Robert C Bailey

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BACKGROUND Male circumcision could provide substantial protection against acquisition of HIV-1 infection. Our aim was to determine whether male circumcision had a protective effect against HIV infection, and to assess safety and changes in sexual behaviour related to this intervention. METHODS We did a randomised controlled trial of 2784 men aged 18-24(More)
Based on epidemiological, clinical and experimental evidence, male circumcision (MC) could have a significant impact on the HIV epidemic in selected areas. We reviewed studies of the acceptability of MC in sub-Saharan Africa to assess factors that will influence uptake of circumcision in traditionally non-circumcising populations. Thirteen studies from nine(More)
Numerous studies have indicated a protective effect of male circumcision against acquisition of human immunodeficiency virus (HIV)-1. We investigated mechanisms responsible for the possible increased HIV-1 susceptibility of human foreskin. Foreskins from eight pediatric and six adult patients with (n = 3) and without (n = 11) histories of sexually(More)
Numerous epidemiological and biological studies report male circumcision (MC) to have a significant protective effect against HIV-1 acquisition. This study assesses the acceptability of MC in four districts in Malawi, a country with high HIV-1 prevalence and low prevalence of MC. Thirty-two focus group discussions were conducted with 159 men and 159 women(More)
BACKGROUND Numerous studies have demonstrated that male circumcision (MC) reduces the incidence of the Type-1 human immunodeficiency virus (HIV) among heterosexual men by at least half. METHODS One year after the launch of a national Voluntary Medical Male Circumcision program in Kenya, this study conducted 12 focus group discussions among uncircumcised(More)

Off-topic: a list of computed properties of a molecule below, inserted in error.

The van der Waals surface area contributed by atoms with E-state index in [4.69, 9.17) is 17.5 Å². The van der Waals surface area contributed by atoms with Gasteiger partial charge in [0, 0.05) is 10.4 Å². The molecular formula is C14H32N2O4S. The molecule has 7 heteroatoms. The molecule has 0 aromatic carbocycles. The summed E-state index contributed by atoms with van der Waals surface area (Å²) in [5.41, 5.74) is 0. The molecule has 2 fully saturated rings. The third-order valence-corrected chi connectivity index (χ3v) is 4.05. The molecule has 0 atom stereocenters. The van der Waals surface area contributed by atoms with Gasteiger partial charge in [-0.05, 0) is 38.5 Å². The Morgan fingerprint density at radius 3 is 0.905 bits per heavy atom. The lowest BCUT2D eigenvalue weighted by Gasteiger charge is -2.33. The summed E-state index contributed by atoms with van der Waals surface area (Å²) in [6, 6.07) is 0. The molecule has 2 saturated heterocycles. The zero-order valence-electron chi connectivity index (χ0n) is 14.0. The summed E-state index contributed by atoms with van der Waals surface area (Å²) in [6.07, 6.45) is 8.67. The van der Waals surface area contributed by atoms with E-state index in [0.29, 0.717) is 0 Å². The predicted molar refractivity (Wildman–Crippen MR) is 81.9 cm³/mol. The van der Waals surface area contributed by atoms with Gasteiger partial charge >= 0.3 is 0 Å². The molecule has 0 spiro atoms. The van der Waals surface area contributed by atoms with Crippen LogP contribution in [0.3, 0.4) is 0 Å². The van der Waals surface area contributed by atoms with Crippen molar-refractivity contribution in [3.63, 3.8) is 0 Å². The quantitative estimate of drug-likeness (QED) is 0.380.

Numerous epidemiologic studies report significant associations between lack of male circumcision and HIV-1 infection, leading some to suggest that male circumcision be added to the limited armamentarium of HIV prevention strategies in areas where HIV prevalence is high and the mode of transmission is primarily heterosexual. This cross-sectional survey of(More)
OBJECTIVE Male circumcision reduces the risk of HIV acquisition by approximately 60%. Male circumcision services are now being introduced in selected populations in sub-Saharan Africa and further interventions are being planned. A serious concern is whether male circumcision can be provided safely to large numbers of adult males in developing countries. (More)
Compelling epidemiological evidence showing a significant association between lack of male circumcision and HIV infection has prompted calls for consideration of male circumcision interventions as a strategy for reducing HIV prevalence in highly affected areas where circumcision is little practiced and transmission is predominantly heterosexual. Little is(More)
BACKGROUND Most HIV-infection in children occurs in sub-Saharan Africa where antiretroviral therapy is seldom available. This study compares the growth progression and retardation of HIV-infected and uninfected children in the Democratic Republic of Congo (formerly Zaire). It estimates the risk for child growth retardation according to child and maternal(More)